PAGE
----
WI: Coolidge Runs in 1928

In 1927, President Coolidge shocked the nation when he declared his intention not to run for a second full term in 1928. What if Coolidge had run as expected? He hated Vice-President Dawes, who would likely be replaced on the ticket. So who would be Coolidge's running mate? Would the Democrats still nominate Al Smith? If elected, would Coolidge's response to the Great Depression be any different from Hoover's? Coolidge died on January 5, 1933, so his running mate would be President for two months before whatever Democrat is sworn in later that year.
 
In the ATL, we alternate historians are sure that if only Herbert Hoover had run in 1928, the "Great Engineer" could have staved off the Great Depression.
 
In the ATL, we alternate historians are sure that if only Herbert Hoover had run in 1928, the "Great Engineer" could have staved off the Great Depression.

And instead of Hoovervilles there would be "Coolidgevilles." Otherwise Coolidge is second to FDR (who presumably is still elected) as the longest serving US President, but he would be regarded as one of the worst. In fact I think he would be even worse in his response to the Depression than Hoover.
 
He would very likely handle the depression better than Hoover. People forget that before Smoot-Hawley, the economic downturn was only a recession, not yet nearly what it would become. Unemployment was under 8% and falling at the time (it would later peak at well above 20%). If we assume that for some reason or another Coolidge being elected butterflies the Smoot Hawley act (or that Coolidge just takes the advice of the 1,000 economists who begged Hoover not to sign it), then theres a very strong case to be made that the TTL Great Depression resembles the 2008 recession more so than it does the OTL Great Depression. Then of course theres also the problem of the deflation happening at the time, but I think that problem wouldn't become so terrible if it weren't for Smoot Hawley act.
 
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He would very likely handle the depression better than Hoover. People forget that before Smoot-Hawley, the economic downturn was only a recession, not yet nearly what it would become. Unemployment was under 8% and falling at the time (it would later peak at well above 20%). If we assume that for some reason or another Coolidge being elected butterflies the Smoot Hawley act (or that Coolidge just takes the advice of the 1,000 economists who begged Hoover not to sign it), then theres a very strong case to be made that the TTL Great Depression resembles the 2008 recession more so than it does the OTL Great Depression. Then of course theres also the problem of the deflation happening at the time, but I think that problem wouldn't become so terrible if it weren't for Smoot Hawley act.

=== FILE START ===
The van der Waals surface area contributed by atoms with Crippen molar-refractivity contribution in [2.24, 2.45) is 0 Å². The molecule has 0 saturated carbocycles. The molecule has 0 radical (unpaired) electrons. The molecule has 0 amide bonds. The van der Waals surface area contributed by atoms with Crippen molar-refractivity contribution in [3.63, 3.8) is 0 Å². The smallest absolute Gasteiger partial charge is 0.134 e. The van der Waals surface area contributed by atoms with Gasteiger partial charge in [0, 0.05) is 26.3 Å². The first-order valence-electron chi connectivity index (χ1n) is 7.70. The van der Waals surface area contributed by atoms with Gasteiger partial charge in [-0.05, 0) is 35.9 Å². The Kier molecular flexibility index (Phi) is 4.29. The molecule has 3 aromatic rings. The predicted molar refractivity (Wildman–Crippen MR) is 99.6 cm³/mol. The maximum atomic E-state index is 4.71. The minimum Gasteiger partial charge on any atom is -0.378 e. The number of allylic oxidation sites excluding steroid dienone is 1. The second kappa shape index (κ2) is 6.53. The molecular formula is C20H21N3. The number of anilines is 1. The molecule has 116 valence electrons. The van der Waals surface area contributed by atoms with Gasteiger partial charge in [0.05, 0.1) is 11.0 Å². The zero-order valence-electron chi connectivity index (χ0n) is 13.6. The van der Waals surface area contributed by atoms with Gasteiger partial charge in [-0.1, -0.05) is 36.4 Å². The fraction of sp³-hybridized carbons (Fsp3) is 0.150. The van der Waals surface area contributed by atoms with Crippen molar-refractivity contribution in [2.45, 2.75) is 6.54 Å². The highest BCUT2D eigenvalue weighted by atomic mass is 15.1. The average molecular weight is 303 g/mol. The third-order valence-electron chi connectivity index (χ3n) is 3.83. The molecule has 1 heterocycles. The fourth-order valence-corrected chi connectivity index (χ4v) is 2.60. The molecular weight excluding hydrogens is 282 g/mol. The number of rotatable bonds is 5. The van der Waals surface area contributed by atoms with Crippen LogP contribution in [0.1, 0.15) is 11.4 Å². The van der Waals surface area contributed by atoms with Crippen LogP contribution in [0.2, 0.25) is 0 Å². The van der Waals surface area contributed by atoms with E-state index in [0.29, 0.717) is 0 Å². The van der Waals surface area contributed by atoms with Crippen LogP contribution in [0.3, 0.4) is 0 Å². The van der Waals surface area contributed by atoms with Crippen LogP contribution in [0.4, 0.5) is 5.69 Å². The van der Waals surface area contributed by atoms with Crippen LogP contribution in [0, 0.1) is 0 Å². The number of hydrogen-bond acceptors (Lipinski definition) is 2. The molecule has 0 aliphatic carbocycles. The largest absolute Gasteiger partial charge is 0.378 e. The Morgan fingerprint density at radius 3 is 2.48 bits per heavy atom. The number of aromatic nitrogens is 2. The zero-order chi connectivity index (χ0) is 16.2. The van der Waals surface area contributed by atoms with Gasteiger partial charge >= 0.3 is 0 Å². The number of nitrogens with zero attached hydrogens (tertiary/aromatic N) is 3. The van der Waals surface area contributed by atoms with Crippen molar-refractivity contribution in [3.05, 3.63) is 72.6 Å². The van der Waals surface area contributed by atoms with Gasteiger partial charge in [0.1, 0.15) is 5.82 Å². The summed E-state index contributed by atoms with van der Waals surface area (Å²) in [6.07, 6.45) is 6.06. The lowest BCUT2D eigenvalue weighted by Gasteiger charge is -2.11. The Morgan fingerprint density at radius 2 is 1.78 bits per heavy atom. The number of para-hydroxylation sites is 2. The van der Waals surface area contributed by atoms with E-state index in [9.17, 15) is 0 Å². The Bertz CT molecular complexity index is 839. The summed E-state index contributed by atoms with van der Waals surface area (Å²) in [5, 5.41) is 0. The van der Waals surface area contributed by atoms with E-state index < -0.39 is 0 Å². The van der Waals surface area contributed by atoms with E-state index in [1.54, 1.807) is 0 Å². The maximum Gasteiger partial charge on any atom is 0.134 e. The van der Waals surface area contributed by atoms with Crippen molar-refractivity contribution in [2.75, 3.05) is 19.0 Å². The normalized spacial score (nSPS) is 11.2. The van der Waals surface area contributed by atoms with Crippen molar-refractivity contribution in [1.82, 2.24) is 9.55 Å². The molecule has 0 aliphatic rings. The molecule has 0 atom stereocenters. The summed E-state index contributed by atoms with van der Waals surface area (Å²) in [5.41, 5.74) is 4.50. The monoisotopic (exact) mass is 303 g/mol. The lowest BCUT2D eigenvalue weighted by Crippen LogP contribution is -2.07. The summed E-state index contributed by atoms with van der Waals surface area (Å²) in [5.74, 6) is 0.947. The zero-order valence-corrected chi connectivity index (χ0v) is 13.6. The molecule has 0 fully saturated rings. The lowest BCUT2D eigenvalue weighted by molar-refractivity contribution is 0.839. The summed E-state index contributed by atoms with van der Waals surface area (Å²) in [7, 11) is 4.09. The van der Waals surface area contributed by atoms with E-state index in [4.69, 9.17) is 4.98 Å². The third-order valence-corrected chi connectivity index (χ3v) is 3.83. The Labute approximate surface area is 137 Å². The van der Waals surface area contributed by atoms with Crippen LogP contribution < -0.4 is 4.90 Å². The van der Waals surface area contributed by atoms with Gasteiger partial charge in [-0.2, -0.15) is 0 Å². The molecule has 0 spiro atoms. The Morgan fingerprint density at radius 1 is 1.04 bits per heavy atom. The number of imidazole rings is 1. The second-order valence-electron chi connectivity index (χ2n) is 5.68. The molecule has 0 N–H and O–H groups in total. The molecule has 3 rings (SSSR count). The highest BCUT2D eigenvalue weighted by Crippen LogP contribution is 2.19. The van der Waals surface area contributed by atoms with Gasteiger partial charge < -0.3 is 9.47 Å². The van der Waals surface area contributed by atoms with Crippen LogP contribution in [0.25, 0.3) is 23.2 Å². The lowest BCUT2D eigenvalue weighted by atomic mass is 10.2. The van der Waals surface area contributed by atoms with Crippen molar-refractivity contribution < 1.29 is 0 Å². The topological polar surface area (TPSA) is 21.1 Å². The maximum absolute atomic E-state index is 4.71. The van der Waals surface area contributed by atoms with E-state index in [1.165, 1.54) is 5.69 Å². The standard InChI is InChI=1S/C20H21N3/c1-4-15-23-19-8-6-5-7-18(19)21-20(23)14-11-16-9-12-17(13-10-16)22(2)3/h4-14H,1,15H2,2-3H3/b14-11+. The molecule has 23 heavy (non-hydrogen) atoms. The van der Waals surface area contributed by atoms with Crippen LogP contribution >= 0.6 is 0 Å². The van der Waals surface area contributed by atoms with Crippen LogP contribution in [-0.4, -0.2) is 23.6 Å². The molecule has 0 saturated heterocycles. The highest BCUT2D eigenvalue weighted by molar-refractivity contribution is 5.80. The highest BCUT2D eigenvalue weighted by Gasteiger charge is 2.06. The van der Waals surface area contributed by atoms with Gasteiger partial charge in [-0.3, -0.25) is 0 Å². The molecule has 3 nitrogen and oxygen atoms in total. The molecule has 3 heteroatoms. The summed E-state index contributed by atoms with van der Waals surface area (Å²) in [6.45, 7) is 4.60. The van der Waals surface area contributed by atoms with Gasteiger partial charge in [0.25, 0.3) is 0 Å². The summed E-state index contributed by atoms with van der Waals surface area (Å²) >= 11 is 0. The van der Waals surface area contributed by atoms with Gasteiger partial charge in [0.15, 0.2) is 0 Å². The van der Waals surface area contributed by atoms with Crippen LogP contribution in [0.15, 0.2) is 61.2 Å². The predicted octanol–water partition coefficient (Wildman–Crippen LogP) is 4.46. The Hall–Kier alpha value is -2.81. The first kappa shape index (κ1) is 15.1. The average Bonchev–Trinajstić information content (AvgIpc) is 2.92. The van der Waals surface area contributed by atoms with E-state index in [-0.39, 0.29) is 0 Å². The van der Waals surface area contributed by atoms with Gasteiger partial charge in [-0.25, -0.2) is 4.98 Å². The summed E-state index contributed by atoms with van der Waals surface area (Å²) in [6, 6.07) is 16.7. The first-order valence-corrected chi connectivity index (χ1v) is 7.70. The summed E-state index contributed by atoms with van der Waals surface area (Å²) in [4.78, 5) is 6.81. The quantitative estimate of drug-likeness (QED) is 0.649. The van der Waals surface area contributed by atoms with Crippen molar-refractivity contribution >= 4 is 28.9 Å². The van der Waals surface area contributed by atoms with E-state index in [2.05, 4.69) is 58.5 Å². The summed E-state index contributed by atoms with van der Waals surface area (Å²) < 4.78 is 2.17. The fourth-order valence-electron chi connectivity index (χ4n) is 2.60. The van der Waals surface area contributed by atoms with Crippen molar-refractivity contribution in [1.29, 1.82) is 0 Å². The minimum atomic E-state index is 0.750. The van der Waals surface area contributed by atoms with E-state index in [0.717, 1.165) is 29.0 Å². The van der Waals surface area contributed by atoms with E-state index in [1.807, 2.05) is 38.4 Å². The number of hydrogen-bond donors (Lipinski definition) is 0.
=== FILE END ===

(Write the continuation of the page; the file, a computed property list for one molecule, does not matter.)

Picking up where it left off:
According to wikipedia, Smoot Hawley did reduce exports and imports by 67%.

Of course at the same time the same article also says that imports only made up 4% of GNP and exports only made up 5% of GNP and that many economists such as Friedman believes that is was monetary policy that is mostly responsible for worsening the depression, not tariffs.
 
According to wikipedia, Smoot Hawley did reduce exports and imports by 67%.

Of course at the same time the same article also says that imports only made up 4% of GNP and exports only made up 5% of GNP and that many economists such as Friedman believes that is was monetary policy that is mostly responsible for worsening the depression, not tariffs.
I did bring up the deflation. The Smoot Hawley act was in many ways the jumping off point for the depression. Also, lets remember that if exports and imports are a combined 9% of GNP and then they fall by 67%, thats a 6% drop in GNP. Which is pretty huge. For example US GDP (not GNP, but close enough for comparison) in the 2008 recession fell only ~2.5%.
 
Two things that are true about Smoot-Hawley:

(1) It wasn't a good idea.

(2) It didn't cause the Great Depression and probably didn't even deepen it that much.
See my posts at https://www.alternatehistory.com/forum/threads/no-1930-smoot-hawley-tariff-act-no-great-depression.324772/#post-9529921 and

https://www.alternatehistory.com/forum/threads/ahc-wi-hoover-as-a-multi-term-president.348959/#post-10976875

But in any event that is irrelevant to the differences between a Coolidge administraion and a Hoover one because Coolidge was a protectionist and would undoubtedly have signed the bill.

I'll recycle two old posts of mine:

***